Piqua, Ohio Bankruptcy Attorney: The Ohio homestead exemption

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Some people worry that filing for bankruptcy means that they will lose everything that they own, including their homes. In Ohio, certain types of property are exempt from inclusion in the bankruptcy estate. Among those exemptions is the state’s homestead exemption, which allows debtors to exclude up to $132,900 of their principal residence’s equity.

What the homestead exemption means

If you have less than $132,900 in equity in your home, the bankruptcy trustee may not sell your home in order to repay your creditors. This means that your home will be safe in bankruptcy. If you have more equity in your home than $132,900, it doesn’t mean that you will necessarily lose your home in bankruptcy. If you file for Chapter 7 bankruptcy protection and have slightly more equity in your home than the exemption amount, you may be allowed to pay the difference to the trustee in order to keep your home. If you have substantially more in equity in your home, you might want to instead consider filing for protection under Chapter 13. Your Piqua, Ohio bankruptcy attorney may advise you about the chapter that is more appropriate for your particular financial circumstances.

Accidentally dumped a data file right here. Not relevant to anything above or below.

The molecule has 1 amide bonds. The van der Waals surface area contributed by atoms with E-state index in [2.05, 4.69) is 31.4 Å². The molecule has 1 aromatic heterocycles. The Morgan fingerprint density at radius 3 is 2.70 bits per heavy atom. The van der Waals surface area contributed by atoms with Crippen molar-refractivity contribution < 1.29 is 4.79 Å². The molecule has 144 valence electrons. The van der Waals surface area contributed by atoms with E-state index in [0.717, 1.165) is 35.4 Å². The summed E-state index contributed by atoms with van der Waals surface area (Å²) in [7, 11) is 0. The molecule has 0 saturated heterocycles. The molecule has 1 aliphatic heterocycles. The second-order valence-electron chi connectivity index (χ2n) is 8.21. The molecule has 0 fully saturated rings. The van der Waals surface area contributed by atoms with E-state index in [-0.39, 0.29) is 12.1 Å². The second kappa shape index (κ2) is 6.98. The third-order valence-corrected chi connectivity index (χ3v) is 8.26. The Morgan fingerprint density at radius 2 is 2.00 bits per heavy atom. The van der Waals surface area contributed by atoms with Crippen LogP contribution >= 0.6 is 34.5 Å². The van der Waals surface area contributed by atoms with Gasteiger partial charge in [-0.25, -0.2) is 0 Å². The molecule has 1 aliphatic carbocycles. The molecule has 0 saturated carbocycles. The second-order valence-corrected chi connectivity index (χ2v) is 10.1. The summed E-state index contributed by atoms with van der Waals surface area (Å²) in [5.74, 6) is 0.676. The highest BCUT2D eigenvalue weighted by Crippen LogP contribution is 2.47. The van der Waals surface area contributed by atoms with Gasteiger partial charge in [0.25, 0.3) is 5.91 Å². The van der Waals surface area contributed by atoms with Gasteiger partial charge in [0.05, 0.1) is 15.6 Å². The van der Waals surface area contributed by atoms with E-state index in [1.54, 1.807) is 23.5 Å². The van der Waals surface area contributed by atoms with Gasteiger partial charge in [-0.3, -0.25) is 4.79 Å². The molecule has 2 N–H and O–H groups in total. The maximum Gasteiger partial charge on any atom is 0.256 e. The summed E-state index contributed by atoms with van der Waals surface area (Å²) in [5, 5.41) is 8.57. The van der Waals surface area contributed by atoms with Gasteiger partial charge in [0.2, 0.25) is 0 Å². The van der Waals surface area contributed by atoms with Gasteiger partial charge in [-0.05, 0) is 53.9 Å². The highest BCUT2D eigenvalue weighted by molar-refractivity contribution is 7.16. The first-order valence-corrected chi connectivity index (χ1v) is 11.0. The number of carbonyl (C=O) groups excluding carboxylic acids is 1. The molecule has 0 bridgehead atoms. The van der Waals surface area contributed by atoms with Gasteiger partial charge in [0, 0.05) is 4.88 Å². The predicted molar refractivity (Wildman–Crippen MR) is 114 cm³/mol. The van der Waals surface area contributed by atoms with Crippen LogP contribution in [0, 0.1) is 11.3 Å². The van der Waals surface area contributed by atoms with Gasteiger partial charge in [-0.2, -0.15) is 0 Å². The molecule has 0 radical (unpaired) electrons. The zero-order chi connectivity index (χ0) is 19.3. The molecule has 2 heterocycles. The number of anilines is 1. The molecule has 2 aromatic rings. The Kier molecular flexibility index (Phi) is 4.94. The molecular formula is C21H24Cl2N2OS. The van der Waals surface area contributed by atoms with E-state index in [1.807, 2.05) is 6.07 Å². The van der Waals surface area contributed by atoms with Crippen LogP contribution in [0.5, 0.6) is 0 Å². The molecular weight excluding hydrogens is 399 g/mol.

Spouses and the homestead exemption amount

Spouses who file for bankruptcy and who both own their home may double their homestead exemption amount. This means that you and your spouse could exempt up to $265,800 of your home’s equity if you file a joint bankruptcy petition.

Understanding the dower interest rule

Under Ohio Revised Code § 2103, a non-owning spouse has a dower interest in the property of one-third of its value. This means that when one spouse owns a home and doesn’t transfer the title to add his or her spouse and then later files for bankruptcy, his or her spouse may claim up to the amount of his or her dower interest in the home.

For example, if a woman owns a home that is worth $300,000 and holds equity of $200,000 in the home, the woman may claim the Ohio homestead exemption amount of $132,900. Her non-owning spouse who files jointly may claim up to one-third of the home’s value. In this case, his exemption would be $100,000. While he wouldn’t be able to claim the full $132,900, his dower interest in the property combined with her homestead exemption amount would still protect their home in a joint petition.

The Ohio homestead exemption is meant to protect people who file for bankruptcy from losing their homes. To learn more about protecting your home in bankruptcy, contact the Chris Wesner Law Office, LLC to schedule your consultation.

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